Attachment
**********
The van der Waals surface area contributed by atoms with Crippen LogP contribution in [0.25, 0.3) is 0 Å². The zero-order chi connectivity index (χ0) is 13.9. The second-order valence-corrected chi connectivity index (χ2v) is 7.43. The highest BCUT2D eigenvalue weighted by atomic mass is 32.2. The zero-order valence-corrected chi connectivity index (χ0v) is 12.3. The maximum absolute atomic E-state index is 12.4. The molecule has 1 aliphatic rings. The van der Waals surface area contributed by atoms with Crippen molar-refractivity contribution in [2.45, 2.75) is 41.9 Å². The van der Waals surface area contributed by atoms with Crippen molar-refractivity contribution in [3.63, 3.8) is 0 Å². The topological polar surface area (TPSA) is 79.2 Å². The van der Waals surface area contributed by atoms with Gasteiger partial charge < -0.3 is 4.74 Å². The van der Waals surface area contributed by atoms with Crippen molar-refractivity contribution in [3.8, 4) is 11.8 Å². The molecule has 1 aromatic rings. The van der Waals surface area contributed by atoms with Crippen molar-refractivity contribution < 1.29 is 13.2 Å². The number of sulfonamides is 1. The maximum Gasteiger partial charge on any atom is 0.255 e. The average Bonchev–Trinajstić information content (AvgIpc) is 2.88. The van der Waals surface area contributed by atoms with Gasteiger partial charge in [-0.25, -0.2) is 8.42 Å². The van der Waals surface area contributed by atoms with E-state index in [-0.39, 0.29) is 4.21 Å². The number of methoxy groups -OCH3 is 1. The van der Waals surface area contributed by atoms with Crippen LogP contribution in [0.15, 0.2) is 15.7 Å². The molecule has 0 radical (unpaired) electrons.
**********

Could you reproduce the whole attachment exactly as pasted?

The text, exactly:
The van der Waals surface area contributed by atoms with Crippen LogP contribution in [0.25, 0.3) is 0 Å². The zero-order chi connectivity index (χ0) is 13.9. The second-order valence-corrected chi connectivity index (χ2v) is 7.43. The highest BCUT2D eigenvalue weighted by atomic mass is 32.2. The zero-order valence-corrected chi connectivity index (χ0v) is 12.3. The maximum absolute atomic E-state index is 12.4. The molecule has 1 aliphatic rings. The van der Waals surface area contributed by atoms with Crippen molar-refractivity contribution in [2.45, 2.75) is 41.9 Å². The van der Waals surface area contributed by atoms with Crippen molar-refractivity contribution in [3.63, 3.8) is 0 Å². The topological polar surface area (TPSA) is 79.2 Å². The van der Waals surface area contributed by atoms with Gasteiger partial charge < -0.3 is 4.74 Å². The van der Waals surface area contributed by atoms with Crippen molar-refractivity contribution in [3.8, 4) is 11.8 Å². The molecule has 1 aromatic rings. The van der Waals surface area contributed by atoms with Crippen molar-refractivity contribution < 1.29 is 13.2 Å². The number of sulfonamides is 1. The maximum Gasteiger partial charge on any atom is 0.255 e. The average Bonchev–Trinajstić information content (AvgIpc) is 2.88. The van der Waals surface area contributed by atoms with Gasteiger partial charge in [-0.25, -0.2) is 8.42 Å². The van der Waals surface area contributed by atoms with E-state index in [-0.39, 0.29) is 4.21 Å². The number of methoxy groups -OCH3 is 1. The van der Waals surface area contributed by atoms with Crippen LogP contribution in [0.15, 0.2) is 15.7 Å². The molecule has 0 radical (unpaired) electrons.